On September 3, the Middlebury College Museum of Art reopens after a summer renovation. The major fall exhibition China Modern: Designing 20th-Century Popular Culture opens September 14. This vast exhibition takes an in-depth look at the rich tradition of Chinese designs and styles in advertising, packaging, and promotional art for cinema, music, comic books, pulp fiction, fashion, games, and toys. These iconic images chronicle China’s changing attitudes and identity and its transition to a giant commercial superpower.
The new year heralds the arrival of the much-anticipated exhibition Nature Transformed: Edward Burtynsky’s Vermont Quarry Photographs in Context, opening February 8. Burtynsky’s iconic photographs of the quarries of Vermont are explored within the context of the geological and social history of the area, including the Italian immigrant stoneworkers in the granite quarries near Barre. A series of related public talks and special events will expand viewers’ perspective on the exhibition, including a day trip to the Rock of Ages Quarry on September 22. Co-curators Juliette Bianco and Pieter Broucke give the celebratory opening lecture on February 12. Edward Burtynsky himself gives an artist talk on March 14.
Other exhibitions this season include Camera Work: Stieglitz, Steichen, Strand, and Company, (September 4–October 28); Oliphant: Editorial Cartoons and the American Presidency, 1968–2007, (October 30–December 9), and Linear Thinking: Sol Lewitt, Modern, Postmodern, and Contemporary Art from the Collection, (February 8–May 5). Museum admission is free.
The Theatre Program opens their season with contemporary American playwright Gina Gianfreddo’s biting coming-of-age comedy U.S. Drag, directed by Alex Draper ’88, on October 25–27. The play follows two stylish but vapid young women who move to Manhattan in search of love, happiness, and stardom.
Later this fall, Cheryl Faraone directs Shakespeare’s As You Like It, November 15–17. This melancholy tale of love and exile is set in the early part of the 20th century, as the old world tips forever into the new. Spring term productions will include the Inaugural Middlebury New Play Festival, directed by guest artist Andrew Smith ’97.5. Tickets go on sale two weeks prior to each opening night.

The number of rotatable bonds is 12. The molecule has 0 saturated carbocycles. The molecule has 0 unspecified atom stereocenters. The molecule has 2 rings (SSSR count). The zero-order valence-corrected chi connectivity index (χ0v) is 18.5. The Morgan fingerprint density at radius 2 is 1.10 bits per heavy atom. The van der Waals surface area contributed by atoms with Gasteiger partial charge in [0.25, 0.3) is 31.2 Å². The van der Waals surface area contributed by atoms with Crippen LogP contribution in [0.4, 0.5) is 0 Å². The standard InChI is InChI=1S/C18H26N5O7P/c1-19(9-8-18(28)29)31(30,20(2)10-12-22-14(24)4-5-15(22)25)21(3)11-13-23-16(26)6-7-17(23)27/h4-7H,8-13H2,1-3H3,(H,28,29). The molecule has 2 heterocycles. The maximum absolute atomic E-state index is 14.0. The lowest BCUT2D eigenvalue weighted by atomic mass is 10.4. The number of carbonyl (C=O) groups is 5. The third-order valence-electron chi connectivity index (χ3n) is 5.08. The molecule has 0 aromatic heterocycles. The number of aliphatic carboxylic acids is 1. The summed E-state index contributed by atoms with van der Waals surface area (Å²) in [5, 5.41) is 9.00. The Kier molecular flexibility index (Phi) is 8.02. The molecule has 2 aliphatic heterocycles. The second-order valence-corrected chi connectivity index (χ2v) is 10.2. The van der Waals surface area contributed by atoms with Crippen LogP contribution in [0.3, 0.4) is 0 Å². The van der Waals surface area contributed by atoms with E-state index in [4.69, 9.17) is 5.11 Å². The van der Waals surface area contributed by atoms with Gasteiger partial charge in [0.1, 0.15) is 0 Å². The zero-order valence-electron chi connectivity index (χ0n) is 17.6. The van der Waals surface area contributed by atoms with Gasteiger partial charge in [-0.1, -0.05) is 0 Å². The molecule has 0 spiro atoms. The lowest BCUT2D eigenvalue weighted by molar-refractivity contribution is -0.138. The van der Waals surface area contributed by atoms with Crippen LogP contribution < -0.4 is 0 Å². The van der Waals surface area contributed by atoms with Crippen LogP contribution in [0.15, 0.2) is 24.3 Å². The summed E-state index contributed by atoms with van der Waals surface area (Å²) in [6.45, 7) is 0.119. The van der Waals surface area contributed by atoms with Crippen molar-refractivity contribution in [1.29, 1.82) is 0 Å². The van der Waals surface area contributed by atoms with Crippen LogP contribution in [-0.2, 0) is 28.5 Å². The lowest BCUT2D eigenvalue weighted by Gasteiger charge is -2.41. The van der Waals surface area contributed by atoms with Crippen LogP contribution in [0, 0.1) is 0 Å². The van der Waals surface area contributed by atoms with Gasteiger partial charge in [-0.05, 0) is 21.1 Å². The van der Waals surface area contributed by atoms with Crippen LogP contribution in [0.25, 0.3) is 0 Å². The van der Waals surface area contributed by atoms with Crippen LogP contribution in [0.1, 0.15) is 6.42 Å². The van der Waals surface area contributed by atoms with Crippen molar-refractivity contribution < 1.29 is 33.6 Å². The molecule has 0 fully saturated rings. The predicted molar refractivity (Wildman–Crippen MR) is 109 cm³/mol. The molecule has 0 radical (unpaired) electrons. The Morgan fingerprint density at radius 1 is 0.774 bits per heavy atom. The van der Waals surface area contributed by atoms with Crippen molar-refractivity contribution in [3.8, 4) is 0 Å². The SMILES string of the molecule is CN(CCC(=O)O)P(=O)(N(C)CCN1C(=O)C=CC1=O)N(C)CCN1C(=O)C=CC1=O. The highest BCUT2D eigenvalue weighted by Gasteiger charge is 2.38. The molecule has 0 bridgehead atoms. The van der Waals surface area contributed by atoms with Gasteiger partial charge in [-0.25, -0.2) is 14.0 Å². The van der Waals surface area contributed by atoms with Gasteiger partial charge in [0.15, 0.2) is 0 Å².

The Dance Company of Middlebury celebrates its 30th anniversary this year with a repertory of diverse and dynamic new works created in collaboration with an accomplished group of artists: artistic director Andrea Olsen, choreographer and educator Catherine Cabeen, musician Kane Mathis, dancer Paul Matteson ’00, cellist David Darling, dance maker Peter Schmitz, and musician Michael Chorney. Under Olsen’s artistic direction, the seven-member company will tour to San Francisco and the Monterey Institute for International Studies following a Middlebury College premiere on January 25 and 26.
Student work is always a focus of the dance program. Seniors Davis Anderson ’13, Jessica Lee ’13, and Hannah Pierce ’13 present their thesis dance concert on April 19 and 20, exploring the intersections between contemporary dance and other interests, from language to literature to the environment.. Tickets for dance program events go on sale two weeks in advance.
The Department of Music presents a rich mix of concerts by students, faculty, and guest artists throughout the coming year. Among the excellent departmental ensembles are the Middlebury College Choir, performing Faure’s Requiem (November 8); the Middlebury College Orchestra (November 17); the Middlebury College-Community Chorus, giving a Thanksgiving concert (November 18); the African Music and Dance Ensemble (November 28); and the Sound Investment Jazz Ensemble, playing big band, swing, and jazz music (December 1). The third annual Bach Festival will take place April 26-28, with concerts, interest sessions, and more.